Friday, August 31, 2012

Waiting for Isaac

It is Friday morning, August 31, 2012. Not a significant date to most people. Really not all that significant to me. Except that I sit here this morning, looking out the window and ask myself, "When will Isaac get here? And when it does, what will it be like for us? Will we have a lot of rain? Or will it fizzle out and give us a few brief showers and then move on?" In case you don't know, Isaac was the category 1 hurricane that just came ashore at New Orleans and the Gulf Coast, 7 years after Katrina came with a strong storm surge that broke through the levees and caused significant flooding, loss of life and damage to billions of dollars worth of property. Anxiety ran high as Isaac slowly pushed ashore, dumped bunches of rain and then continued on its path. But the levees held, some people had to be rescued even though evacuation was mandatory (which could be a whole different blog), and the area breathed a soggy sigh of relief.

But now, sitting here in southern Illinois, they are telling us that Isaac is going to move up through central Missouri and as such, we will be on the right-hand side or the eastern side of the low pressure, which means we could get a a whole bunch of rain. The forecast was such that there were high schools that rescheduled their sacred football games from Friday night to (gasp) Thursday night so that they would be able to play and not have to worry about the large amount of rain we are supposed to receive.

Where did this lead me? To the Word of God, to an event that had a worldwide impact - to Genesis 7. It says, "And Noah and his sons and his wife and his sons' wives with him went into the ark to escape the waters of the flood." (Genesis 7:7 ESV) As they went into the ark, I often imagined that it was already dripping rain. That the skies were growing dark and forbidding. That lightning was flashing all around. The ground was already getting muddy and Noah was hurrying the animals into the ark with , "Come on, hurry up. We don't want to get wet now, do we? Let's move, the water is already rising and we need to get everyone in."  But no, that isn't what happened. We are told, "And after seven days the waters of the flood came upon the earth." (Genesis 7:10 ESV)

Can you imagine? I sit here waiting for the rain of Isaac to begin. I am watching the skies, seeing the clouds coming. I get online to check the radar to see how close the rain might be at this time. I have all these things at my finger tips but I must still wait for the Lord to sent the rain. Noah didn't have all that. Sitting in the ark with his family and all those critters, they waited. The Lord had shut them in, sealed up the door, made it impossible for them to leave. And they waited. (In vs. 11 it states, "on the very same day Noah and his sons...entered the ark..." which makes me wonder if my musings are wrong. But I am going with them anyway.)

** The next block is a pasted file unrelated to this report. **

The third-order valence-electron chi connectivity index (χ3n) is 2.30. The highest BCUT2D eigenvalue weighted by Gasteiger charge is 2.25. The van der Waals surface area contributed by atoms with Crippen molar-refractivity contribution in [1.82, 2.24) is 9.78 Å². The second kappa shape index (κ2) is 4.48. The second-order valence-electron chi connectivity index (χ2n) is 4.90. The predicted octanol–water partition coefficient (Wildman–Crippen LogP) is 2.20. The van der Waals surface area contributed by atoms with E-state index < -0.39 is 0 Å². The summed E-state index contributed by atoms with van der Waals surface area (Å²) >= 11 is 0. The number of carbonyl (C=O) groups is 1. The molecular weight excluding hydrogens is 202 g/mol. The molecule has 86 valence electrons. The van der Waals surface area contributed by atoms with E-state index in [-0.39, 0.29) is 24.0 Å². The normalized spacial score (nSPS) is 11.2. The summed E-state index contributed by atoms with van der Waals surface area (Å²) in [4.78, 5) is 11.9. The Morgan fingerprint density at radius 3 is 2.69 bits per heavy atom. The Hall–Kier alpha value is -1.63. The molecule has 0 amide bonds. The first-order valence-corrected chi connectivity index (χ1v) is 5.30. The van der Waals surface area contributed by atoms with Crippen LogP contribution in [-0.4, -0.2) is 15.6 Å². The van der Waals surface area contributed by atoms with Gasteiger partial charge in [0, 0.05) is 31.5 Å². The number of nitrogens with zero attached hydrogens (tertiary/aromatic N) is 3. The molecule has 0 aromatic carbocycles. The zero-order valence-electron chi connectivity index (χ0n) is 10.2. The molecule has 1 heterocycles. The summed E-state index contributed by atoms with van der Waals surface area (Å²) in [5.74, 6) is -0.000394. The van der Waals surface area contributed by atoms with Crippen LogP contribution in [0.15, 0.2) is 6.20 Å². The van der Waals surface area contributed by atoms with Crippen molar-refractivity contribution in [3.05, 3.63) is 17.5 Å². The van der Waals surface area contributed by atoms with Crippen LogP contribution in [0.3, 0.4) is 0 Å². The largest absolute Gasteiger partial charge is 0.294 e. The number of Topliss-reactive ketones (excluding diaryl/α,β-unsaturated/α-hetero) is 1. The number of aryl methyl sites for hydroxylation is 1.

If they waited 7 days for the rains to get going and the waters to begin to rise, can you imagine what it was like? Mrs. Noah says to her husband, "Where is this rain you said was coming?" Shem mutters, "All this work for nothing. What is wrong with dad anyway?" Ham muses, "My friends already think my dad's crazy. What are they going to think now as they stand outside this big ol' boat and laugh at us?" Noah himself might have thought, "Hey God? Where is this water you were talking about?" The first day wouldn't be so bad. But day 2, then 3 and day 4, oh my! How impossible it must have been to wait for the rains and the flood waters. Day 5 and 6 - ugh! I can't imagine. Then finally the 7th day comes. And the rains come. The deep breaks forth with its waters. The heavens open up. And water comes in buckets and buckets. Soon the ark shifts on its blocks. And then...the rest is history.

Waiting for the Lord to fulfill His word. It is a hard thing to do. I find waiting for Isaac to be difficult. Someone who is ill finds it even more challenging to wait for the Lord to bring healing or relief from the suffering. Someone looking for job finds it hard to listen to the promise that the Lord will take care of them. The person whose family life is in shambles finds it almost impossible to listen to the word that the Lord will help him work through the seemingly impossible time. is difficult at best, impossible at worst.

Waiting for the Lord takes faith that He will fulfill His word. It challenges each of us to trust that when the Lord gives a promise, it will be fulfilled. When the Lord speaks it will be so. The timing of it is in His time and not our time. Isaac is coming. I have been told that by the weathermen and the radar. So I believe it. The Lord is my Rock and my Salvation. The Lord tells me He is with me every day. He promises His love, His grace, His mercy, His power, and His presence. That is more sure, more certain, more true than any weather forecast.

I have learned to trust in the word of the Lord (once again!) as I wait for Isaac. Noah teaches that to me. The Flood teaches that to me. The faith which the Holy Spirit gives to me, teaches that to me. Now the challenge is to hold onto it!

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